About this blogger:
Veronica Brandt holds a Bachelor Degree in Electrical Engineering. As editor, she has produced fine publications (as well as valuable reprints) dealing with Gregorian chant, hymnody, Latin, and other subjects. These publications are distinguished on account of their tastefulness. She lives in the Blue Mountains near Sydney, Australia, with her husband Peter and five children.
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"The Consilium is merely an assembly of people, many of them incompetent, and others well advanced on the road to novelty. The discussions are extremely hurried. Discussions are based on impressions and the voting is chaotic. […] Many of those who have influenced the reform […] have no love, and no veneration of that which has been handed down to us. They begin by despising everything that is actually there. This negative mentality is unjust and pernicious, and unfortunately, Paul VI tends a little to this side. They have all the best intentions, but with this mentality they have only been able to demolish and not to restore."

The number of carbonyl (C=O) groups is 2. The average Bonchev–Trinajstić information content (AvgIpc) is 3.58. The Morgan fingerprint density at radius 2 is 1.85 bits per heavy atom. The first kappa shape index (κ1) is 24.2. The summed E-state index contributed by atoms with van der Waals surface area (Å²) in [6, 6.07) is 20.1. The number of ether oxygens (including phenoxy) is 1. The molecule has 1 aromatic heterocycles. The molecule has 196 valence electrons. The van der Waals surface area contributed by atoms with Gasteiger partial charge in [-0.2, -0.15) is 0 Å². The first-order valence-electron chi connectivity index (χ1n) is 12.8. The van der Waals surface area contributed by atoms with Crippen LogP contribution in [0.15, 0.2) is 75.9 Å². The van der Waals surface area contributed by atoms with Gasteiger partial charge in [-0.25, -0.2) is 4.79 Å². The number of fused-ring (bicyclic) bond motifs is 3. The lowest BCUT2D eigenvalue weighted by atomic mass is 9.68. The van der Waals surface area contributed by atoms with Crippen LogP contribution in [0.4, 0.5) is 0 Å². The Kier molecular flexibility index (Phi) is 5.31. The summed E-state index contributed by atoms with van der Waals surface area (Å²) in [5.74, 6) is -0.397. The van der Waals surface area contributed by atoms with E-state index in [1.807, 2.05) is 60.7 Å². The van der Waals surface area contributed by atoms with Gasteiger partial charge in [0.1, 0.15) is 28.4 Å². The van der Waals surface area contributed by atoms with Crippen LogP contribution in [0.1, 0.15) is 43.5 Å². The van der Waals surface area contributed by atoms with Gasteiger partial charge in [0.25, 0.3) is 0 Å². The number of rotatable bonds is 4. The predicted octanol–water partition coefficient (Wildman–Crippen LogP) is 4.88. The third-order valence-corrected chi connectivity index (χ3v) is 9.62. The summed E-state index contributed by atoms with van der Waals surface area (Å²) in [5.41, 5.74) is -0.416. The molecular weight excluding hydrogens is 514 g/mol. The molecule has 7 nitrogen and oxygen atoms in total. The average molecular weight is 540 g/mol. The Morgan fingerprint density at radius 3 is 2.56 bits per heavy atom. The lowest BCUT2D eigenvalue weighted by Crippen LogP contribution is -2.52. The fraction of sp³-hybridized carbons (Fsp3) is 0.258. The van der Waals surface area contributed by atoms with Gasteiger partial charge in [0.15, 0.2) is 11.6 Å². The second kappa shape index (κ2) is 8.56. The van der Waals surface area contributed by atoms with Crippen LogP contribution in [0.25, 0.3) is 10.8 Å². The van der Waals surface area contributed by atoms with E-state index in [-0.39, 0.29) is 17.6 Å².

— Contemporary account of the Consilium by Cardinal Antonelli

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This wonderful Bishop's letter on the Blessed Sacrament
published 28 June 2014 by Veronica Brandt

This wonderful Sacrament HE FEAST DAYS ARE FLYING thick and fast. Today is the feast of the Immaculate Heart of Mary and here I am writing about Corpus Christi which seems so long ago.

There is a link between the two, as we see in the Divine Office taking us back to the office hymn tune for Christmas, drawing the parallel between adoring Jesus in the arms of His Blessed Mother and Jesus in the hands of the priest.

Last Sunday, however, I had the pleasure of reading the pastoral letter: This Wonderful Sacrament by Bishop Anthony Fisher OP of Paramatta.

A few things stand out:

  • The opening story – read it – child-like faith in the True Presence
  • Preparation before communion – including confession and the hour’s fast
  • Kneeling – defended with an example from C S Lewis’ Screwtape Letters
  • Encouraging adoration of the Blessed Sacrament during the day and early evening

In the written version we see the subheadings taken from liturgical Latin, the hymn O sacrum convivium and the prayers at Benediction of the Blessed Sacrament. No direct mention of sacred music, but the emphasis on reverence is there.

There is reason for hope.